cooperative signed a usufruct contract with AFE/COHDEFOR in 1998 in accordance
with the Agricultural Modernization Law of 1992. The contract gave the cooperative
exclusive harvesting rights in their forest.
The situation of the Cooperativa Guadalupe is somewhat different. They did not
have to fight initially to be given rights to the forest. They were assigned a forest area
where they could tap trees for resin after the cooperative formed. The cooperative and its
members did not have any guarantee or contract for their forest, but there was never any
threat to the cooperative’s claim on the land due to the low quality of the forest it held.
The same framework of locally-recognized ownership of resin plots was present within
these communities as in Villa Santa.. The cooperative existed in relative tranquility until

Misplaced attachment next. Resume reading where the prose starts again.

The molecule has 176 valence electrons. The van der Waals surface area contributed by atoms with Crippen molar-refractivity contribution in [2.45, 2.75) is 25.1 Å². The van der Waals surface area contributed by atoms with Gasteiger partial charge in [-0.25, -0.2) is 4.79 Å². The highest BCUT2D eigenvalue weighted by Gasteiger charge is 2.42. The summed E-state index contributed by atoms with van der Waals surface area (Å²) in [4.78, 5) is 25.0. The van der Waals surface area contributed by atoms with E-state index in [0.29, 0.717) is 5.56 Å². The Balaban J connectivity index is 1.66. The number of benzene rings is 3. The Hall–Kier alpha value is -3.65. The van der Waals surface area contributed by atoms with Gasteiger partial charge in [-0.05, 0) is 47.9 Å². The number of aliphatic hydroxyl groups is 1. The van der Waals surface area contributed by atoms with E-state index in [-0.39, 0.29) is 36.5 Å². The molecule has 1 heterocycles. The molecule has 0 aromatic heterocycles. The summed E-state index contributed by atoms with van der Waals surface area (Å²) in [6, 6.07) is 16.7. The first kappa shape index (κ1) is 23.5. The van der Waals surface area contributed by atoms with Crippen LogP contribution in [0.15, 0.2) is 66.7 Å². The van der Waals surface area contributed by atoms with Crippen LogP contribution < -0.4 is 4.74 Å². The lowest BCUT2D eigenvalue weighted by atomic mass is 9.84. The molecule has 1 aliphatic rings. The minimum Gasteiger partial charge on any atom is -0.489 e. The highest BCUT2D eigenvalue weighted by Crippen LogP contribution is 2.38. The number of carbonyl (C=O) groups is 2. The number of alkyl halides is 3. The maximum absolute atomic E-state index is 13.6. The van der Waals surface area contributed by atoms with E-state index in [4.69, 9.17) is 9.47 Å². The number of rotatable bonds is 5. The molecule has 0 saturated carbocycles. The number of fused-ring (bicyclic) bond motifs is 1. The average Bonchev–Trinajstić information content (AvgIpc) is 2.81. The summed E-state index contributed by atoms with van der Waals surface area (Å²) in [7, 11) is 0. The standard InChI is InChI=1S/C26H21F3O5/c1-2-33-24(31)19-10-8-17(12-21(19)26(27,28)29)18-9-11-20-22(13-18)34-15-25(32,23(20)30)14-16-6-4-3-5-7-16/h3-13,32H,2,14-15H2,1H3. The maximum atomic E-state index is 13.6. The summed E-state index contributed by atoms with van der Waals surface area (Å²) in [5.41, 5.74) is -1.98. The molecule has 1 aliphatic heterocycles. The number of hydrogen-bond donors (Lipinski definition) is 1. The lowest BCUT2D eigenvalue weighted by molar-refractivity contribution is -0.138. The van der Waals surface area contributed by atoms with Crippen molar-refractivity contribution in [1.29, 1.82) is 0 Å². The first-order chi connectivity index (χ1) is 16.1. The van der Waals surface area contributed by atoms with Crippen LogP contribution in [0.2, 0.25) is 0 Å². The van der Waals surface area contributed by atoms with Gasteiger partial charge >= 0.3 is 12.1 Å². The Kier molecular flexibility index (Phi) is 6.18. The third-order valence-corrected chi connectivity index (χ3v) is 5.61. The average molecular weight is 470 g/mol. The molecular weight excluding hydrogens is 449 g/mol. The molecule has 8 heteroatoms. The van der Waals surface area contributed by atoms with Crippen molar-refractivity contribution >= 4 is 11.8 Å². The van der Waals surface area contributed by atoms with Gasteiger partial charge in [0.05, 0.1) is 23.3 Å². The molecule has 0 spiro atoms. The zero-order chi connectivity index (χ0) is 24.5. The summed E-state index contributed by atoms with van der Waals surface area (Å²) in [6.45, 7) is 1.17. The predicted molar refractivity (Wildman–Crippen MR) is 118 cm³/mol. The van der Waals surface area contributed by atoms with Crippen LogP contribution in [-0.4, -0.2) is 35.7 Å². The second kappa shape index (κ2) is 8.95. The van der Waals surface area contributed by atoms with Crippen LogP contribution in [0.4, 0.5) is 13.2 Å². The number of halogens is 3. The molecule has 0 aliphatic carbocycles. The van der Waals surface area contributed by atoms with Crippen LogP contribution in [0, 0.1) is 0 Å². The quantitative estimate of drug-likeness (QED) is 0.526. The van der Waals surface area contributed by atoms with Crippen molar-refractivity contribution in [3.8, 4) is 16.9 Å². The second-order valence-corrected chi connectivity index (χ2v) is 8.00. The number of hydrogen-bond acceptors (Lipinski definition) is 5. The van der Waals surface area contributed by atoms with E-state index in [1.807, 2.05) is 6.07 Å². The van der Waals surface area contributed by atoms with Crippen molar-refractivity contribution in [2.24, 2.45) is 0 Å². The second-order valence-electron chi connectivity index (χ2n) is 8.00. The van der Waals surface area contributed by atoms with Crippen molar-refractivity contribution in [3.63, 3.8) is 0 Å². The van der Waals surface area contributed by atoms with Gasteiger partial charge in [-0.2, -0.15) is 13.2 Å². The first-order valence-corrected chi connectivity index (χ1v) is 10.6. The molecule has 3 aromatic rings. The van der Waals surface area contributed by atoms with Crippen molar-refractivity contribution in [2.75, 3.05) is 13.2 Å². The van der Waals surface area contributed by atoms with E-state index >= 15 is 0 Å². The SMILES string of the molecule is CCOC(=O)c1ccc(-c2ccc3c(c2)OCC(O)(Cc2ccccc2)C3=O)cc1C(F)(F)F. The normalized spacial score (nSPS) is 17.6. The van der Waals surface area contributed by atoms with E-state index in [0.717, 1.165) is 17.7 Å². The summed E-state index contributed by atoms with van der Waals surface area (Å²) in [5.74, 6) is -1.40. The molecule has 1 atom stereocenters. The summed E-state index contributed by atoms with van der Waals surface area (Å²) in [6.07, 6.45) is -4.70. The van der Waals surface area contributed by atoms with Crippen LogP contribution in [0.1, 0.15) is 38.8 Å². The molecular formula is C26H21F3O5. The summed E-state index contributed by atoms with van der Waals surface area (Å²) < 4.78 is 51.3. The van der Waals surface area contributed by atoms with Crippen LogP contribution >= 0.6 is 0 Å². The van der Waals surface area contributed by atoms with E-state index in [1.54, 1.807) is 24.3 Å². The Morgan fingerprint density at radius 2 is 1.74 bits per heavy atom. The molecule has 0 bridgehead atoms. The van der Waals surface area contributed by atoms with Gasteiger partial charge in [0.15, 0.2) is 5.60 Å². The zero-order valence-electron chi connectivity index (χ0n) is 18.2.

Project AFOCO arrived in the communities. With the addition of a management plan
and logging, the project negotiated a 40-year usufruct contract between the cooperative
and AFE/COHDEFOR. The contract solidified the cooperative’s legal claim over the
forest against future challenges even in the absences of such threats.
The communal tenure arrangement for the cooperatives in San José de Protección,
Quebrada Honda, and Chaguite Grande is an interesting case. There are two titles for the
forest land of the three groups. The forests of Protección and Quebrada Honda belong to
the same title, which is called the Potrero Grande title. Chaguite Grande has its own title.
These communities have held the titles to their forest for almost 100 years. In that time
they have managed the forest for resin, timber, and firewood production while protecting
it against encroachment and degradation by outside interests.
Informants from Protección related stories about defending their land titles from
the various mayors from Villa de San Antonio. The titles are kept in the village of San